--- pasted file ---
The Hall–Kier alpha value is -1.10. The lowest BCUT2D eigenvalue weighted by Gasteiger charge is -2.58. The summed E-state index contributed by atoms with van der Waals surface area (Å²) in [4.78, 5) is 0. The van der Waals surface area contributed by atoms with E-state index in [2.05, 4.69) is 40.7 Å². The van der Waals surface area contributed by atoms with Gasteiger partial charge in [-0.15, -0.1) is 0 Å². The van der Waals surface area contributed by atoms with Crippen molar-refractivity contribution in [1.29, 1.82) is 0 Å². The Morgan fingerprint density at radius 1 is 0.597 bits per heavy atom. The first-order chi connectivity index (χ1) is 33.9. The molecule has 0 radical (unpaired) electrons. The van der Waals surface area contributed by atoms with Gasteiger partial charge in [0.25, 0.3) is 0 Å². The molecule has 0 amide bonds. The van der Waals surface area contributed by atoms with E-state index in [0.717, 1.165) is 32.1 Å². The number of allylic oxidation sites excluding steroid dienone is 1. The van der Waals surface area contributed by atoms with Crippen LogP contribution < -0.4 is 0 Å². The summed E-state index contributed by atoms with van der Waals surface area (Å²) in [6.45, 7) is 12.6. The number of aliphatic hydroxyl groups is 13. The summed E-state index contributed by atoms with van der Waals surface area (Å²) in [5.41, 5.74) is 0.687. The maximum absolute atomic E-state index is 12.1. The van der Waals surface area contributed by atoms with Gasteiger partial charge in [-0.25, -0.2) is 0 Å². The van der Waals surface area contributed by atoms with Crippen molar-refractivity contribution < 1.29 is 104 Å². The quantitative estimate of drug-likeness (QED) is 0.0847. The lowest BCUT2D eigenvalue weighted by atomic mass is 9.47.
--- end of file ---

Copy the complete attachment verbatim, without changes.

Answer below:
The Hall–Kier alpha value is -1.10. The lowest BCUT2D eigenvalue weighted by Gasteiger charge is -2.58. The summed E-state index contributed by atoms with van der Waals surface area (Å²) in [4.78, 5) is 0. The van der Waals surface area contributed by atoms with E-state index in [2.05, 4.69) is 40.7 Å². The van der Waals surface area contributed by atoms with Gasteiger partial charge in [-0.15, -0.1) is 0 Å². The van der Waals surface area contributed by atoms with Crippen molar-refractivity contribution in [1.29, 1.82) is 0 Å². The Morgan fingerprint density at radius 1 is 0.597 bits per heavy atom. The first-order chi connectivity index (χ1) is 33.9. The molecule has 0 radical (unpaired) electrons. The van der Waals surface area contributed by atoms with Gasteiger partial charge in [0.25, 0.3) is 0 Å². The molecule has 0 amide bonds. The van der Waals surface area contributed by atoms with E-state index in [0.717, 1.165) is 32.1 Å². The number of allylic oxidation sites excluding steroid dienone is 1. The van der Waals surface area contributed by atoms with Crippen LogP contribution < -0.4 is 0 Å². The summed E-state index contributed by atoms with van der Waals surface area (Å²) in [6.45, 7) is 12.6. The number of aliphatic hydroxyl groups is 13. The summed E-state index contributed by atoms with van der Waals surface area (Å²) in [5.41, 5.74) is 0.687. The maximum absolute atomic E-state index is 12.1. The van der Waals surface area contributed by atoms with Gasteiger partial charge in [-0.25, -0.2) is 0 Å². The van der Waals surface area contributed by atoms with Crippen molar-refractivity contribution < 1.29 is 104 Å². The quantitative estimate of drug-likeness (QED) is 0.0847. The lowest BCUT2D eigenvalue weighted by atomic mass is 9.47.